“When most people talk about Latin foods, they’re thinking about Mexican influences, but it’s really a lot more,” Kruse says. “Peruvian, Argentinean, Caribbean—they all are important, and they’re each bringing their particular tastes to the table; Caribbean cuisines show their African heritage, while South America will be more Spanish-oriented.”
Walking through an average supermarket proves her point. The traditional triumvirate of Mexican, Chinese and Italian are giving way to Thai, Indian, Filipino, African and South American. These influences bring their own heat to meat dishes and the sauces, rubs and marinades that make them. And, while most people think chili peppers when they think of heat, ginger, cinnamon, horseradish/wasabi and mustard powder are being used by chefs to add a little extra bite to meats, poultry and seafood.
These trend-watching chefs discovered North African harissa (a hot, spicy and aromatic chili paste used as either a paste, sauce or rub); Peruvian ají pepper sauce; piri piri, the rapidly up-trending pepper integral to Portuguese and South African marinades (especially for chicken); and South Korean gochujang.
Harissa is a staple in North African and Middle Eastern cooking. Recipes vary, but a standard version includes smoked chili peppers, garlic, olive oil, cumin, coriander, caraway and mint. Tomatoes and rose petals also are common inclusions. It packs a red-hot wallop and is used in moderation on meats and fish.
Ají is an ancient, spicy, bright green condiment of tomatoes, coriander, aji peppers and onions. In Bolivia, Columbia and Ecuador, ají can be added to spice up almost any dish. In Chile, ají chileno includes lemon juice. Peruvian cuisine, with its strong Japanese influence, sees ají sauce paired often with fish and pork.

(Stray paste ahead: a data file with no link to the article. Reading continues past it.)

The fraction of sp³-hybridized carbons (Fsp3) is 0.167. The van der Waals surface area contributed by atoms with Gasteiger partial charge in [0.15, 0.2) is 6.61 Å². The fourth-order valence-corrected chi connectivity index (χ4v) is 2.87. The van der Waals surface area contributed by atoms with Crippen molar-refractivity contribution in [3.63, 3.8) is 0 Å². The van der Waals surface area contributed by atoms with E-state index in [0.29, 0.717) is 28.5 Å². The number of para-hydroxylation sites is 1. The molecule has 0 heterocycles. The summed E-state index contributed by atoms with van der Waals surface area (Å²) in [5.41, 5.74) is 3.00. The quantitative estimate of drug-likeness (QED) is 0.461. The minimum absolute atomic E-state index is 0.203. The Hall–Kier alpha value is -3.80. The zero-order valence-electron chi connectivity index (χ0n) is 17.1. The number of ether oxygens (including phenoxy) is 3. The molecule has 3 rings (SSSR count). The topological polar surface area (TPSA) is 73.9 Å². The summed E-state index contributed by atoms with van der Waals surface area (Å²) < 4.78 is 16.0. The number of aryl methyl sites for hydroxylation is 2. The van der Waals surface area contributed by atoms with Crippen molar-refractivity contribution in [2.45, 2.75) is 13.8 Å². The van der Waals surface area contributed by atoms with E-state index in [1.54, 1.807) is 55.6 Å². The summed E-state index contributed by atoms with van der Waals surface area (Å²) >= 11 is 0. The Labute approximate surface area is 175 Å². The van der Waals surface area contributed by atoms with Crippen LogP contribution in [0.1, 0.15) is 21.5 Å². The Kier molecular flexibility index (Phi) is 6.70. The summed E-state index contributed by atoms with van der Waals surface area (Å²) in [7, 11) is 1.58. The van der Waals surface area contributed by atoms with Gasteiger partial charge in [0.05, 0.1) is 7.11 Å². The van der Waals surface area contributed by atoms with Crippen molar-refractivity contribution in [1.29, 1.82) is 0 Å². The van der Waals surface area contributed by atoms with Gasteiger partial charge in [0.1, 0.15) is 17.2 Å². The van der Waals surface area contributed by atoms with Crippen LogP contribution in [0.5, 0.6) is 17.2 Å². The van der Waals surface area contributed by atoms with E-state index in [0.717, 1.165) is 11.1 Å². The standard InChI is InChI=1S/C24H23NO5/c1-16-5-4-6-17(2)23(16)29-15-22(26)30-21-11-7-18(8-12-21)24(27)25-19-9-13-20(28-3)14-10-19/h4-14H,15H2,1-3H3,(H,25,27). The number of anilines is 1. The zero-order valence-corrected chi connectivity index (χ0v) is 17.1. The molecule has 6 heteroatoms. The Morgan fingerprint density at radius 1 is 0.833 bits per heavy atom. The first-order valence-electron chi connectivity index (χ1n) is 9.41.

Piri piri, popular in South Africa, Angola, Namibia and Mozambique, is made from the crushed small red piri bird’s eye chili peppers (Capsicum frutescens), citrus peel, onion, pepper, salt, lemon juice, bay leaves, paprika, pimiento, basil, oregano and tarragon.
Gochujang could be on the verge of becoming the next sriracha. The fermented paste is made from chili peppers, glutinous rice powder, puréed soy beans, salt, garlic and onion, sweetened with a little sugar syrup and aged in buried earthen vessels. It combines the umami notes of salty miso with a touch of sweetness—and the fiery garlic of sriracha that provides a kick—but it doesn’t overwhelm with raw heat.
Used as a marinade or condiment, gochujang is helping popularize bibimbap, bowls of Korean comfort food usually served in stone pots. Galbi bibimbap, one of the best examples of the dish, contains a generous amount of marinated beef, layered on top of cucumber, shiitake mushrooms, carrots and soybeans on a bed of rice.
Some meats (pork and duck especially) lend themselves well to pairing with sweeter notes of a sauce or marinade. This positions them perfectly for some of the more cutting-edge sweet/savory pairings that are trending in the food industry.
For example, Tiffany Tooker, chef of the Pheasant Run Resort in St. Charles, Ill., created a seared, crispy pork belly dipped in dark chocolate with chopped pistachios for the resort’s Harvest Restaurant Oktoberfest celebration. The idea was to pair it with a rich porter made by a local craft brewer, Revolution Brewery LLC’s Eugene Porter.